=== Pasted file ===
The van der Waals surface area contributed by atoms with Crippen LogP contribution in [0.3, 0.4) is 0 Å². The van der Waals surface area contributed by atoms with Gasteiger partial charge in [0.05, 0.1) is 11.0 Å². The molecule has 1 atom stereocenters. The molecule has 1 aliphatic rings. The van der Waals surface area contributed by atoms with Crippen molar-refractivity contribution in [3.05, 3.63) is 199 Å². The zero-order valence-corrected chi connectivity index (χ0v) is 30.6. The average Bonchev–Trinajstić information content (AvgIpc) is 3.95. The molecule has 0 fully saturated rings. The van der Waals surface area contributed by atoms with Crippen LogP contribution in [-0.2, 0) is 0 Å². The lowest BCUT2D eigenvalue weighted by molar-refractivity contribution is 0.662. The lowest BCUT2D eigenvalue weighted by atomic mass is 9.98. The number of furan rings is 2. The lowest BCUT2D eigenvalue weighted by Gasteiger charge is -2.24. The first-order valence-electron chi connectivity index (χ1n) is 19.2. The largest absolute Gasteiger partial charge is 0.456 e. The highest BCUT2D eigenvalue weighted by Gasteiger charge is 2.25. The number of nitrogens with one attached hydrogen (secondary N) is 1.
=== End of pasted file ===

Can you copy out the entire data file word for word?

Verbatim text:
The van der Waals surface area contributed by atoms with Crippen LogP contribution in [0.3, 0.4) is 0 Å². The van der Waals surface area contributed by atoms with Gasteiger partial charge in [0.05, 0.1) is 11.0 Å². The molecule has 1 atom stereocenters. The molecule has 1 aliphatic rings. The van der Waals surface area contributed by atoms with Crippen molar-refractivity contribution in [3.05, 3.63) is 199 Å². The zero-order valence-corrected chi connectivity index (χ0v) is 30.6. The average Bonchev–Trinajstić information content (AvgIpc) is 3.95. The molecule has 0 fully saturated rings. The van der Waals surface area contributed by atoms with Crippen LogP contribution in [-0.2, 0) is 0 Å². The lowest BCUT2D eigenvalue weighted by molar-refractivity contribution is 0.662. The lowest BCUT2D eigenvalue weighted by atomic mass is 9.98. The number of furan rings is 2. The lowest BCUT2D eigenvalue weighted by Gasteiger charge is -2.24. The first-order valence-electron chi connectivity index (χ1n) is 19.2. The largest absolute Gasteiger partial charge is 0.456 e. The highest BCUT2D eigenvalue weighted by Gasteiger charge is 2.25. The number of nitrogens with one attached hydrogen (secondary N) is 1.